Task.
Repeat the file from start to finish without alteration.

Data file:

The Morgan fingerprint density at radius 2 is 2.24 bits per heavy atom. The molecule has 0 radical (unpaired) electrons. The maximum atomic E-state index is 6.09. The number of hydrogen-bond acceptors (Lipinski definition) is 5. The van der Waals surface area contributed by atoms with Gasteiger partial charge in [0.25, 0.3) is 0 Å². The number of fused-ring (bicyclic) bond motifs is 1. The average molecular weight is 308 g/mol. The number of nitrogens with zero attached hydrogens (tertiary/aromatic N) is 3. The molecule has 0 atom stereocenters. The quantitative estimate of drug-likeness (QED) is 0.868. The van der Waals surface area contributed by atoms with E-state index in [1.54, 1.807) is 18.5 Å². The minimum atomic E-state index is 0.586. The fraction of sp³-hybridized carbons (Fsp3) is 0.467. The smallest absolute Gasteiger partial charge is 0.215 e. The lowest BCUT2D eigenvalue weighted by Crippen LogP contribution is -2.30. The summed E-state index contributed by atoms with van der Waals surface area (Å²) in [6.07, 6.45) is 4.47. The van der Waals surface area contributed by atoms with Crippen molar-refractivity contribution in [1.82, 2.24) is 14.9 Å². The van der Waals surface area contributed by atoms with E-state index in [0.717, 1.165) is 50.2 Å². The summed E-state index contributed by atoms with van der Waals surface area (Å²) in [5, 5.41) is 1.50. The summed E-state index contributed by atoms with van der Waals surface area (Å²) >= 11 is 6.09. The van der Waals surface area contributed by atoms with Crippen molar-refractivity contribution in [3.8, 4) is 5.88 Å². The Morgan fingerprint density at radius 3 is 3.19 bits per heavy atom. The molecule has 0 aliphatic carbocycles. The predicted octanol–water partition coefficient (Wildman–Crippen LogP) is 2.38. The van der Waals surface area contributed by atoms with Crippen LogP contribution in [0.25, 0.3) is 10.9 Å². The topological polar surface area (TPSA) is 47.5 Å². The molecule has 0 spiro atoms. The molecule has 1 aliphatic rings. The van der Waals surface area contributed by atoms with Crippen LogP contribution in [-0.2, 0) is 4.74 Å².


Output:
The Morgan fingerprint density at radius 2 is 2.24 bits per heavy atom. The molecule has 0 radical (unpaired) electrons. The maximum atomic E-state index is 6.09. The number of hydrogen-bond acceptors (Lipinski definition) is 5. The van der Waals surface area contributed by atoms with Gasteiger partial charge in [0.25, 0.3) is 0 Å². The number of fused-ring (bicyclic) bond motifs is 1. The average molecular weight is 308 g/mol. The number of nitrogens with zero attached hydrogens (tertiary/aromatic N) is 3. The molecule has 0 atom stereocenters. The quantitative estimate of drug-likeness (QED) is 0.868. The van der Waals surface area contributed by atoms with E-state index in [1.54, 1.807) is 18.5 Å². The minimum atomic E-state index is 0.586. The fraction of sp³-hybridized carbons (Fsp3) is 0.467. The smallest absolute Gasteiger partial charge is 0.215 e. The lowest BCUT2D eigenvalue weighted by Crippen LogP contribution is -2.30. The summed E-state index contributed by atoms with van der Waals surface area (Å²) in [6.07, 6.45) is 4.47. The van der Waals surface area contributed by atoms with Crippen molar-refractivity contribution in [1.82, 2.24) is 14.9 Å². The van der Waals surface area contributed by atoms with E-state index in [0.717, 1.165) is 50.2 Å². The summed E-state index contributed by atoms with van der Waals surface area (Å²) in [5, 5.41) is 1.50. The summed E-state index contributed by atoms with van der Waals surface area (Å²) >= 11 is 6.09. The van der Waals surface area contributed by atoms with Crippen molar-refractivity contribution in [3.8, 4) is 5.88 Å². The Morgan fingerprint density at radius 3 is 3.19 bits per heavy atom. The molecule has 0 aliphatic carbocycles. The predicted octanol–water partition coefficient (Wildman–Crippen LogP) is 2.38. The van der Waals surface area contributed by atoms with Crippen LogP contribution in [0.25, 0.3) is 10.9 Å². The topological polar surface area (TPSA) is 47.5 Å². The molecule has 0 spiro atoms. The molecule has 1 aliphatic rings. The van der Waals surface area contributed by atoms with Crippen LogP contribution in [-0.2, 0) is 4.74 Å².